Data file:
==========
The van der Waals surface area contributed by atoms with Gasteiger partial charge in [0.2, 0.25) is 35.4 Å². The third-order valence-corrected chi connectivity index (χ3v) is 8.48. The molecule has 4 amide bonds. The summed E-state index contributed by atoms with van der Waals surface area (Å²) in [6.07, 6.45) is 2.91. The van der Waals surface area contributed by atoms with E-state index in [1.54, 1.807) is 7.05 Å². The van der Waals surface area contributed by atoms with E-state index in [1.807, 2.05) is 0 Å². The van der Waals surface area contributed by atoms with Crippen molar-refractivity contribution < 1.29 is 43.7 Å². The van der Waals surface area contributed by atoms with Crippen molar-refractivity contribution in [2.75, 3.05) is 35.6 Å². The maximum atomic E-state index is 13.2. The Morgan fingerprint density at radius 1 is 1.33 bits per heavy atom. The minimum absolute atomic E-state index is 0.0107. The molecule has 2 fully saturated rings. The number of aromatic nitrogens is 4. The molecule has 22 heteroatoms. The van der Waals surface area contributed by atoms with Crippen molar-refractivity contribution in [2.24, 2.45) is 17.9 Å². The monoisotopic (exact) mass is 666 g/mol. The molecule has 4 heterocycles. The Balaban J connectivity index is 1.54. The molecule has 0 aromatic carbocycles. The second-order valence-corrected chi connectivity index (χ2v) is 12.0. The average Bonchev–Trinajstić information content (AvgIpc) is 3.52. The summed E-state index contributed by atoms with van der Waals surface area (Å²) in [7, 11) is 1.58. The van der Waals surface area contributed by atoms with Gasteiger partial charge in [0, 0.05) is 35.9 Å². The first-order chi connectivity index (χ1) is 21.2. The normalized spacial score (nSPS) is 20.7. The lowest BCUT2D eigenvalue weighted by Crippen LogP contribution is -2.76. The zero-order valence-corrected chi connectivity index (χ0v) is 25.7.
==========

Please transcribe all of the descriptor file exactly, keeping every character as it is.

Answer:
The van der Waals surface area contributed by atoms with Gasteiger partial charge in [0.2, 0.25) is 35.4 Å². The third-order valence-corrected chi connectivity index (χ3v) is 8.48. The molecule has 4 amide bonds. The summed E-state index contributed by atoms with van der Waals surface area (Å²) in [6.07, 6.45) is 2.91. The van der Waals surface area contributed by atoms with E-state index in [1.54, 1.807) is 7.05 Å². The van der Waals surface area contributed by atoms with E-state index in [1.807, 2.05) is 0 Å². The van der Waals surface area contributed by atoms with Crippen molar-refractivity contribution < 1.29 is 43.7 Å². The van der Waals surface area contributed by atoms with Crippen molar-refractivity contribution in [2.75, 3.05) is 35.6 Å². The maximum atomic E-state index is 13.2. The Morgan fingerprint density at radius 1 is 1.33 bits per heavy atom. The minimum absolute atomic E-state index is 0.0107. The molecule has 2 fully saturated rings. The number of aromatic nitrogens is 4. The molecule has 22 heteroatoms. The van der Waals surface area contributed by atoms with Crippen molar-refractivity contribution in [2.24, 2.45) is 17.9 Å². The monoisotopic (exact) mass is 666 g/mol. The molecule has 4 heterocycles. The Balaban J connectivity index is 1.54. The molecule has 0 aromatic carbocycles. The second-order valence-corrected chi connectivity index (χ2v) is 12.0. The average Bonchev–Trinajstić information content (AvgIpc) is 3.52. The summed E-state index contributed by atoms with van der Waals surface area (Å²) in [7, 11) is 1.58. The van der Waals surface area contributed by atoms with Gasteiger partial charge in [0, 0.05) is 35.9 Å². The first-order chi connectivity index (χ1) is 21.2. The normalized spacial score (nSPS) is 20.7. The lowest BCUT2D eigenvalue weighted by Crippen LogP contribution is -2.76. The zero-order valence-corrected chi connectivity index (χ0v) is 25.7.